The information on this page is for healthcare practitioners

If you live in NSW, read more about RSV prevention, symptoms and treatment in the respiratory syncytial virus (RSV) fact sheet.

NSW Health RSV (respiratory syncytial virus) vulnerable babies program will be implemented in a phased approach that offers Beyfortus (nirsevimab) to the most vulnerable babies from March 2024 to September 2024.

Parents and carers can find information on Beyfortus (nirsevimab) on the i​nformation for parents and carers webpage.

Parents and carers of Aboriginal babies can find information on Beyfortus​ (nirsevimab)​ on the information for parents and carers of Aboriginal babies webpage

On this page

Respiratory syncytial virus (RSV)

RSV is a common respiratory infection. It mostly affects young children. Adults can also get it. RSV symptoms are usually mild. However, some children and adults can get very sick and need to go to hospital for treatment.

Case presentations are usually highest in late autumn or winter. Some babies and older people can get an immunisation or RSV vaccine. Read information about the NSW Health RSV (respiratory syncytial virus) vulnerable babies program below.

Read the latest statement on nirsevimab from the Australian Technical Advisory Group on Immunisation (ATAGI).

ATAGI has also released the latest statement regarding Arexvy, a RSV vaccine registered for use in adults aged 60 years and older. ​​

Beyfortus (nirsevimab)

Infants who are vulnerable to severe illness from RSV are eligible for a free monoclonal antibody Beyfortus (nirsevimab) immunisation. RSV monoclonal antibodies are a passive immunisation that provides antibodies directly to the infant so they have immediate protection against RSV. The trade name of nirsevimab is Beyfortus.

Beyfortus (nirsevimab) will be initially offered to hospitalised infants in 2024 who meet the following eligibility criteria:

  • All premature infants (less than 37 weeks gestation at birth) born after 31 October 2023
  • All Aboriginal and Torres Strait Islander infants born after 31 October 2023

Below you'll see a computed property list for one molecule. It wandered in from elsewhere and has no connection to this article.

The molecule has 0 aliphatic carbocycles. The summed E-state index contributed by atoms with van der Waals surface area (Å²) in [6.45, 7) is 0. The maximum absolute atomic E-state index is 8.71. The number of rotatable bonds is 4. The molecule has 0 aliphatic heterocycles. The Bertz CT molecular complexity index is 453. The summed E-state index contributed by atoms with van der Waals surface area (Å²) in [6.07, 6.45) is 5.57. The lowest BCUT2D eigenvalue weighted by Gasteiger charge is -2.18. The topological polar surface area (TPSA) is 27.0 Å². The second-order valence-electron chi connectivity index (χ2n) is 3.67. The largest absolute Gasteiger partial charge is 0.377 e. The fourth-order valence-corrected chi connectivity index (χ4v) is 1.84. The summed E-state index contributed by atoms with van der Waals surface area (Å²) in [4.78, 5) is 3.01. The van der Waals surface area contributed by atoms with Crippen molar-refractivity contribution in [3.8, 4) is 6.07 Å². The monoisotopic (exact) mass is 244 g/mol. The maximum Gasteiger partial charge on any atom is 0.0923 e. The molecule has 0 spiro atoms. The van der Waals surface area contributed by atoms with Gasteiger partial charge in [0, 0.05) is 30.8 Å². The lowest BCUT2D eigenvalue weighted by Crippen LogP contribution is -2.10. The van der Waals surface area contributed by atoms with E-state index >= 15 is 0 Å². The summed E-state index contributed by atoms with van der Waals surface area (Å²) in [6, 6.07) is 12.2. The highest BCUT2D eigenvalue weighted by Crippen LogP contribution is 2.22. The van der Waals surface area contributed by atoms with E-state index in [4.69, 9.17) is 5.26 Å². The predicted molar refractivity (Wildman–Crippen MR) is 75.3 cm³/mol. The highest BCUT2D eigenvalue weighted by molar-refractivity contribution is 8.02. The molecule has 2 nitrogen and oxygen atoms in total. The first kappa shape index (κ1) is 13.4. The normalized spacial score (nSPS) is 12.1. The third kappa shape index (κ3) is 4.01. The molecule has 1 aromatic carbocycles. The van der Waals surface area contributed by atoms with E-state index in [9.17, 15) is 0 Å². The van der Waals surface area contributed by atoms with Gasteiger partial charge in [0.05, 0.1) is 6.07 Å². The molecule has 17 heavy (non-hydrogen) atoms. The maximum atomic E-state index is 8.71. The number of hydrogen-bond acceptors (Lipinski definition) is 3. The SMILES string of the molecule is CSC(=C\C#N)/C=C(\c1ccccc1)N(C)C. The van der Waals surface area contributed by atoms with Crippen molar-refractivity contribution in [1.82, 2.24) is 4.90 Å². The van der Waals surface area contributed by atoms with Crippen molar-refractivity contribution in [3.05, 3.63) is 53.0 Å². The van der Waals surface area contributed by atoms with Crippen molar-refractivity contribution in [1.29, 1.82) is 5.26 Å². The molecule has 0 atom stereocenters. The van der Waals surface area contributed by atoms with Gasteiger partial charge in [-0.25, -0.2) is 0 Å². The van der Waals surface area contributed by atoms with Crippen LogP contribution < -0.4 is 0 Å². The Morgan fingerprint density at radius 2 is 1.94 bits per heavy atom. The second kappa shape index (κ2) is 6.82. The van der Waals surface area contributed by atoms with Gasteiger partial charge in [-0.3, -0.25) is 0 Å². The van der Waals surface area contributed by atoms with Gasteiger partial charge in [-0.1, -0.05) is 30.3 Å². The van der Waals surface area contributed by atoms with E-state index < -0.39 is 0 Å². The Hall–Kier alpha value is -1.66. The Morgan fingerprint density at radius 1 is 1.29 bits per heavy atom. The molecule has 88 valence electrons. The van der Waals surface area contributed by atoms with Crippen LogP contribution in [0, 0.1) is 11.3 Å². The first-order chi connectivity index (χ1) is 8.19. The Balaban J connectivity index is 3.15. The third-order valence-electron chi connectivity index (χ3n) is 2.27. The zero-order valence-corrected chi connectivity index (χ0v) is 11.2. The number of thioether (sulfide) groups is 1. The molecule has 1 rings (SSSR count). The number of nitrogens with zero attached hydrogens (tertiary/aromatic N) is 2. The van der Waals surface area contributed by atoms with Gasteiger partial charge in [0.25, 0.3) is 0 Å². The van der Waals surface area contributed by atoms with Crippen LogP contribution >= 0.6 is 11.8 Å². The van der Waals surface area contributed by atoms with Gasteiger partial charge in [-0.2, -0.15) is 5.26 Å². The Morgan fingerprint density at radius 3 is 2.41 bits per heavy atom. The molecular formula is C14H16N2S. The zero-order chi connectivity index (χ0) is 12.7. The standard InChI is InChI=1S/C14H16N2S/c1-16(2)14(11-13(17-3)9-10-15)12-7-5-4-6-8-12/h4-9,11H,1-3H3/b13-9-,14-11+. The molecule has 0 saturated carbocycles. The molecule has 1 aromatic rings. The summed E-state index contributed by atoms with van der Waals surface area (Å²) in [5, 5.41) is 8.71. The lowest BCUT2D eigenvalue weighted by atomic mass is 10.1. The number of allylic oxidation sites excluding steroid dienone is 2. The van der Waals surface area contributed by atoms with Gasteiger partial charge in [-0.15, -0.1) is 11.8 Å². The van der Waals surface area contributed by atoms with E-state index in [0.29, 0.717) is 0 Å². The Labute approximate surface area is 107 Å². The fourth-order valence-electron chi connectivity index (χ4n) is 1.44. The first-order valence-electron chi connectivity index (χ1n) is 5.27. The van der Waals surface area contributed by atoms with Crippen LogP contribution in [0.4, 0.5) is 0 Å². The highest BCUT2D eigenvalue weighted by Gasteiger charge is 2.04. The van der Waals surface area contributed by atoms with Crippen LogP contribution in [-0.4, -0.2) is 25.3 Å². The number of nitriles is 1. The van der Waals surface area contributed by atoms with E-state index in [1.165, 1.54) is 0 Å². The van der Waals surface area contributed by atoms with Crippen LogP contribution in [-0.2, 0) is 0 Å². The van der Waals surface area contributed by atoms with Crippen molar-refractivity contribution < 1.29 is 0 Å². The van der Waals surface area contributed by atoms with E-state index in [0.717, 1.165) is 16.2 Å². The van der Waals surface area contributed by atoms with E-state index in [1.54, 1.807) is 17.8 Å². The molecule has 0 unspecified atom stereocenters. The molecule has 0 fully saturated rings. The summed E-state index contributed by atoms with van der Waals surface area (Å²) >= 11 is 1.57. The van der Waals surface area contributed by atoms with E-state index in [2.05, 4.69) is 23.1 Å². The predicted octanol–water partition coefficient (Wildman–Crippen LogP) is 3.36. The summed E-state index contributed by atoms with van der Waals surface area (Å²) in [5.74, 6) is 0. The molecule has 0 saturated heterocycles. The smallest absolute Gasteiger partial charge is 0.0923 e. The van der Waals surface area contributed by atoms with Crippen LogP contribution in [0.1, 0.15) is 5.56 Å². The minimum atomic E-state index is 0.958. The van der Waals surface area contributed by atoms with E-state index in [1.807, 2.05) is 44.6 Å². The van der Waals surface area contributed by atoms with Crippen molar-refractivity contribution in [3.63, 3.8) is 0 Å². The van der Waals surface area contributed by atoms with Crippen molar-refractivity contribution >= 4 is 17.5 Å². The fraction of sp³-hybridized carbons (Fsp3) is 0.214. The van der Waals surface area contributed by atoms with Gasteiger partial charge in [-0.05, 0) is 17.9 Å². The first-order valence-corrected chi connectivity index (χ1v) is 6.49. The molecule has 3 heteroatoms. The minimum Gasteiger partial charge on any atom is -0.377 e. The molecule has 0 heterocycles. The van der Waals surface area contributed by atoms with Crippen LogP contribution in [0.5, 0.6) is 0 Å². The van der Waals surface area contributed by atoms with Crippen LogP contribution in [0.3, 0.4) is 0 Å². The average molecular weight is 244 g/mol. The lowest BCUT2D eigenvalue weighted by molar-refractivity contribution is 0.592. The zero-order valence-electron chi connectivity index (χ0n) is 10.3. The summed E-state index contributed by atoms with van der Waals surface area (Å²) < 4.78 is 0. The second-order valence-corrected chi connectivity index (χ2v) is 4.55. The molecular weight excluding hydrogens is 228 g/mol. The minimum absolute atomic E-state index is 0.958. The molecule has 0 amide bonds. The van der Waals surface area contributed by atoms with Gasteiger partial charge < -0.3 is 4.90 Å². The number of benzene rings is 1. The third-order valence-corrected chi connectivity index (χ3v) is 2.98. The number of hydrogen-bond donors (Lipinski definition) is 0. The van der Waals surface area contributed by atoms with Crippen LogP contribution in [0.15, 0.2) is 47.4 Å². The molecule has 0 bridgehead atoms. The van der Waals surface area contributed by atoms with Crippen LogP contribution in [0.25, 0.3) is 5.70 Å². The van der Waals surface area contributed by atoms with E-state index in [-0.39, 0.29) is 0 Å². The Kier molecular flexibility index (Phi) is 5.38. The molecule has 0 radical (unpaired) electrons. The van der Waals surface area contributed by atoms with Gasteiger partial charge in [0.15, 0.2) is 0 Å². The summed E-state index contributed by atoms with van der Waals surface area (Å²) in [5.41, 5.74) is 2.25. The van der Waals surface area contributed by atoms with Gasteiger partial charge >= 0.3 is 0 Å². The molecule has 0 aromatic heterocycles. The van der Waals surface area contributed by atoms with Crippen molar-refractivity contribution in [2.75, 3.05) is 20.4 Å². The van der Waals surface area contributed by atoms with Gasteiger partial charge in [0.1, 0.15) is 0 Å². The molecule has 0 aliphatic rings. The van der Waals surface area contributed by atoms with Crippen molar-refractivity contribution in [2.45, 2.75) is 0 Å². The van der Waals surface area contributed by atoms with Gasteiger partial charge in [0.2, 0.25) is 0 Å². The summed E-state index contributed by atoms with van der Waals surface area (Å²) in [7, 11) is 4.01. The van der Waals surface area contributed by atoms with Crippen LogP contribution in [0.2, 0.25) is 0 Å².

• Other vulnerable infants including:
    • chronic neonatal lung disease (neonates requiring home oxygen/other respiratory support at 36 weeks or older corrected age), less than 12 months of age
    • infants with haemodynamically significant congenital heart disease, less than 24 months of age
    • other**:
      • combined immunodeficiency less than 24 months of age and not yet received curative treatment
      • trisomy 21, less than 12 months of age
      • other paediatric chronic and complex conditions that significantly impair respiratory function, less than 12 months of age
      • children within 28 days before hematopoietic stem cell transplantation (HSCT) or prior to engraftment after HSCT, less than 24 months of age.

**at clinician’s judgement in consultation with specialist paediatric infectious diseases physician, specialist in paediatric immunisation, or designated Beyfortus (nirsevimab) program lead at a NSW Health facility. This group will include a variety of children with conditions/disorders requiring continuous home oxygen/respiratory support including neurological conditions, congenital malformations of the upper and/or lower airways, chronic suppurative lung diseases including cystic fibrosis with severe respiratory function impairment.

The NSW Health RSV vulnerable babies program commenced on 25 March 2024. It will run from March 2024 to September 2024. There is limited global availability of Beyfortus (nirsevimab). This means the NSW program will be rolled out in two phases. The targeted cohorts in each phase are:

  • Phase 1 infants currently in public hospitals meeting the eligibility criteria above (administered at discharge)
  • Phase 2 (commencing in mid-April) all remaining eligible cohorts.

All private health facilities that administer Beyfortus (nirsevimab) to eligible infants are required to provide a weekly report to NSW Health on every Friday between April 2024 and September 2024. 

Private health facilities should complete the reporting template and submit to NSW Health at
moh-vaccreports@health.nsw.gov.au via the relevant Secure File Transfer management system every Friday between April 2024 and September 2024.​

For more information, refer to:

Synagis (palivizumab)

Synagis (palivizumab) is also a monoclonal antibody used to protect against RSV infectio​ns in Australia. Synagis (palivizumab) is only offered to children who are at the highest risk of severe illness from RSV. It is given as a course of up to five injections at one-month intervals throughout the RSV season.

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Beyfortus(nirsevimab) program rollout in NSW


Health protection update

Current as at: Wednesday 17 April 2024
Contact page owner: Immunisation